Forget about your to-do list

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I hope you’re going for everything you want this year.

If you’ve been following along since January, you’ve been taking small, doable action steps to get closer to your dreams. That’s how it’s done, small steps, day in and day out.

You already know by now that you can’t do it all in one day. And you know that you’ve waited long enough to get started, so stop procrastinating!

I’ve taken you through beliefs, priorities, the wheel of life, setting SMART goals, small actions, and steps for figuring out what you want.

In the past month, I’ve encouraged you to get out of your rut, strike while the iron’s cold, and take a step back when you need to catch your breath.

All of this will be useful to remember when you jump in to do the work of your life.

Let’s take the next step right now: Forget about your to-do list.

Often, you make yourself a to-do list that’s pretty ambitious. Almost immediately you’re overwhelmed by how much you have to get done.

While lists can be critical to accomplishing tasks and reaching your goals, they have to contain the right things.

Follow the 80/20 rule: 80% of your outputs come from 20% of your inputs. So, if you’re in business, around 80% of your revenue should come from 20% of your clients; 80% of your output should be produced by 20% of your time. What few activities can you engage in that produce most of your results?

A to-do list filled with small, minor things will not get you there.

When you write a lengthy to-do list, it typically gives all items the same weight. Most often, you’ll pick the easiest, most fun tasks so you can get the rush of crossing them off your list.

Unfortunately, these items are usually not the most important ones; the most important get pushed off to another day until you’ve run out of time and then race to get them done in a panic.

As a result, you perpetuate the myths of your life: “I’m so busy.” Yes, but you’re busy chasing the wrong things. “I work well under pressure.” The self-created pressure due to putting off the most important things until the last minute hurts you more than it helps you.

At the end of your day, you’re still frustrated because there are so many things left undone on your to-do list, including the most important.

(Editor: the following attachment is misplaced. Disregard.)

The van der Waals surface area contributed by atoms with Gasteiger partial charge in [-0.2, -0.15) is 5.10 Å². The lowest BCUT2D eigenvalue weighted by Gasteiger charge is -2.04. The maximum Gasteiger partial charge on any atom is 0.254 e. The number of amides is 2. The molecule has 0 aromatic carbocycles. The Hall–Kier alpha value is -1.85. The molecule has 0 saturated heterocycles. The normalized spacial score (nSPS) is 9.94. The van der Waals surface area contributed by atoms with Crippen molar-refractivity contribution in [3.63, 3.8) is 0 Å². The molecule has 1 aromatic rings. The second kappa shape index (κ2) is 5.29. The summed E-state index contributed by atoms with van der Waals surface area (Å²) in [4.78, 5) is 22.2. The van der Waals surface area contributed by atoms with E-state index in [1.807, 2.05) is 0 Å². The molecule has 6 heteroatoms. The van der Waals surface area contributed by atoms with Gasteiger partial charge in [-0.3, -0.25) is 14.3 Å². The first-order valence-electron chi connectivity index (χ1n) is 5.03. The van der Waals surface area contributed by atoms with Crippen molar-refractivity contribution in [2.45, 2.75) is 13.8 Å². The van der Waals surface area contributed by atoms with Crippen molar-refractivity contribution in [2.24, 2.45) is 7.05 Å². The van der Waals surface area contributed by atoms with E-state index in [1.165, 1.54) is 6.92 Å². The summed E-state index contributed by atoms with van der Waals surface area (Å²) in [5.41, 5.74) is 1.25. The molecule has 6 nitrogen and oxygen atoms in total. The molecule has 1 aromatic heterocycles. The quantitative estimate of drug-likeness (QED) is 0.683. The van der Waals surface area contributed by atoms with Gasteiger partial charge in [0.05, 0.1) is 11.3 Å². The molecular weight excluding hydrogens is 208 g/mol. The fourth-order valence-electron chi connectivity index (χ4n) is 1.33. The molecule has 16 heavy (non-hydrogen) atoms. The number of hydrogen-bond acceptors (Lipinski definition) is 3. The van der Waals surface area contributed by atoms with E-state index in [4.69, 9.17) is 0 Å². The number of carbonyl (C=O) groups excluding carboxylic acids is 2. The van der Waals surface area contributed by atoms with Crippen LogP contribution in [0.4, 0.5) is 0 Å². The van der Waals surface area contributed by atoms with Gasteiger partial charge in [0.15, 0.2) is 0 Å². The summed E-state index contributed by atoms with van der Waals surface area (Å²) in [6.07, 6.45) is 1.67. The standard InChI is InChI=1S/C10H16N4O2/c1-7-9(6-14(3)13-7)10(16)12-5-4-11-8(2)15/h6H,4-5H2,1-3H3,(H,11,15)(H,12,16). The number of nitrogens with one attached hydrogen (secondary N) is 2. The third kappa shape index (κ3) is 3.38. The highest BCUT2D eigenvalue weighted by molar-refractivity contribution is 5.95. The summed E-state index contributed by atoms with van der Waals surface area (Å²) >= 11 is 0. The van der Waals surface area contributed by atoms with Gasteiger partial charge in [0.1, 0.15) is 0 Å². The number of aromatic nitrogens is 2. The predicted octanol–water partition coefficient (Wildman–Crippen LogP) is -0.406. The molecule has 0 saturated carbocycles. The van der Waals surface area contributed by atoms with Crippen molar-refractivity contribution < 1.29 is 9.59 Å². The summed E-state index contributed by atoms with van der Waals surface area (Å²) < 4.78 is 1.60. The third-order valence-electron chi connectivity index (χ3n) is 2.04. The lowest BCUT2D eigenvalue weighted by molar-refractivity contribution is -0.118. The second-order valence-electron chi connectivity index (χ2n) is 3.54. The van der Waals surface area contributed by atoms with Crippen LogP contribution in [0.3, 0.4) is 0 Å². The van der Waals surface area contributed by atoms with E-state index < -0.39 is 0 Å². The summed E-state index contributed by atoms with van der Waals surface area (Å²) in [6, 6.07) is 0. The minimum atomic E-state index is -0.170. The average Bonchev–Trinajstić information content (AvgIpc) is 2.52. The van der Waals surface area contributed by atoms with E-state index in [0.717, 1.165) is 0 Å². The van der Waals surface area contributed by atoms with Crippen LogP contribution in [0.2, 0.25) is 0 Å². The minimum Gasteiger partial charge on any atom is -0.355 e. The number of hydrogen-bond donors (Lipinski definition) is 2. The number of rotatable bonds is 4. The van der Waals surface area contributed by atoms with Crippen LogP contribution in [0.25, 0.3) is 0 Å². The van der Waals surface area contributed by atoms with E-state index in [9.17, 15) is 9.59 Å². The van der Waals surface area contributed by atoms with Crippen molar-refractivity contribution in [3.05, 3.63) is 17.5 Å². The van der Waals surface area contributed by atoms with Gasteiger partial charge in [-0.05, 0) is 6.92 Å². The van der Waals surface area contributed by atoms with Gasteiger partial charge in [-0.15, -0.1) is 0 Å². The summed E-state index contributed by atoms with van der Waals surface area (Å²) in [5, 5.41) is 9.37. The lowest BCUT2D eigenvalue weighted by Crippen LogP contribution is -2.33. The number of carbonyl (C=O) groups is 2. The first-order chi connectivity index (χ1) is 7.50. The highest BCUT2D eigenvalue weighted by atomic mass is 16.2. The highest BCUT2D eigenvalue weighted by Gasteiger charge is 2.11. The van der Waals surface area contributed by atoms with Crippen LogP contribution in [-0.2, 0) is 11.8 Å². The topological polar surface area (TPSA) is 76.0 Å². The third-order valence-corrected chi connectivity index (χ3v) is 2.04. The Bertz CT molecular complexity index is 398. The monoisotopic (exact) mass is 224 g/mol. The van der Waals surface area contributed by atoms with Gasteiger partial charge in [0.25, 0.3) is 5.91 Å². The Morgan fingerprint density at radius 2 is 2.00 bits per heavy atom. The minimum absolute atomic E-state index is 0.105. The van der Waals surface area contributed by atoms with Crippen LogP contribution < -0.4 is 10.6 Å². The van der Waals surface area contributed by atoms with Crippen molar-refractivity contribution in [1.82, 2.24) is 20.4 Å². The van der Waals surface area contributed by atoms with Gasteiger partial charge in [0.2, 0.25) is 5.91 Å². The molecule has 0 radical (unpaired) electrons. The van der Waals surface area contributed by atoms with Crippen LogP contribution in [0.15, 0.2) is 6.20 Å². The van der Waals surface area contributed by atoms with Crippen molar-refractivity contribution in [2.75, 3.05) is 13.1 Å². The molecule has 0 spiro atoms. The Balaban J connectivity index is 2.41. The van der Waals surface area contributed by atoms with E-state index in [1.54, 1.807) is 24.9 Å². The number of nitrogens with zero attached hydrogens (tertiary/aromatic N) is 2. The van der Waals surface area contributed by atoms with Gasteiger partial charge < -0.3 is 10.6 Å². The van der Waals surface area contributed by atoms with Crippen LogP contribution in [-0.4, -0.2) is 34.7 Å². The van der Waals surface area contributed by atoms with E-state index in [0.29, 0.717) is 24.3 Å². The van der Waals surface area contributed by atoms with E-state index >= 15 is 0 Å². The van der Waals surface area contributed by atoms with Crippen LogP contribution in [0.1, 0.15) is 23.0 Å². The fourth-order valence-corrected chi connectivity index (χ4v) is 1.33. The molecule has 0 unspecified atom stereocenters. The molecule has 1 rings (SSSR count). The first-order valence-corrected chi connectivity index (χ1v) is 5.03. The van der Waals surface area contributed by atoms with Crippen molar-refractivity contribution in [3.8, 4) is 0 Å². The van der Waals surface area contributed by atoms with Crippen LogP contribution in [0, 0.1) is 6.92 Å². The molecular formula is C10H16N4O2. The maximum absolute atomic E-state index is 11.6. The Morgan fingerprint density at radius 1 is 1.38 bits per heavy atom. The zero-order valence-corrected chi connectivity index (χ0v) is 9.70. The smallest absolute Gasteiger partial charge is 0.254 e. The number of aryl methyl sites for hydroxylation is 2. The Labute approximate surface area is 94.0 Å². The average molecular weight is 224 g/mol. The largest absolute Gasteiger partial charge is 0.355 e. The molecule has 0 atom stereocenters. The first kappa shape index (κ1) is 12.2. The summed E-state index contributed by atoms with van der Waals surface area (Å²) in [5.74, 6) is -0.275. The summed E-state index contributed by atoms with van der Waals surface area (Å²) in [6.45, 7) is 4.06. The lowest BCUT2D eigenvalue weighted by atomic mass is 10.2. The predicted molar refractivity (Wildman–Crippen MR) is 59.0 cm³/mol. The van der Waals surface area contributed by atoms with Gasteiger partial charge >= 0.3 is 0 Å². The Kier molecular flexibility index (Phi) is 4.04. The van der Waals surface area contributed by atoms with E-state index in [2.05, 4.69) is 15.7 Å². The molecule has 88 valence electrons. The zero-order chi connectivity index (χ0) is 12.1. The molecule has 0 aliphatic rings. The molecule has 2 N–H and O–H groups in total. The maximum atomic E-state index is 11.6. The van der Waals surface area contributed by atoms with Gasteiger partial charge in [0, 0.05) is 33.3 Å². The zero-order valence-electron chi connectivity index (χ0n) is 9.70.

So let’s approach the to-do list a bit differently.

First, stop calling it your to-do list. That sounds like drudgery. Call it your success list. That’s the list that contains the items you need to do in order to race toward success, things that will result in significant progress toward your goals

Second, before you write your success list, write a master list. This is a list of all the things you need to get done. When you’re done with this list, you’ll know everything — small, big, minor, major — that has to get done. It’s going to be a big list.

Next, take from your master list the three most important things that will give you the greatest push toward your top goals and put them on your success list. Make the items as specific as possible. If you put “write book” on your success list, your brain can’t really process what that means. It’s too big and too scary and you end up doing very little of it. If you put “write half of chapter 1,” that’s easier to wrap your brain around.

Fourth, do those three things on your success list. They may take two hours; they may take all day. Plus, you’re going to be interrupted while you’re doing them. If you finish early, go back to the master list and get another high-payoff task to do. In this way, you’re making steady progress toward your goals and you won’t have a long list of things at the end of the day that you weren’t able to get to.

Last, write tomorrow’s three-item success list before you finish your workday today. You won’t waste your prime time tomorrow morning trying to figure out where to start your day.

See how earlier blogs on beliefs, vision, priorities, and goals are coming into play here? You have to know what you believe and where you want to go before you can write an effective master list and success list. Otherwise, you’ll keep chasing all of the small inconsequential things.

Get the Nerve!

About Joe Serio

Dr. Joe Serio is a keynote speaker, trainer, and author who helps the people in your organization navigate resistance to change so they can move forward successfully.

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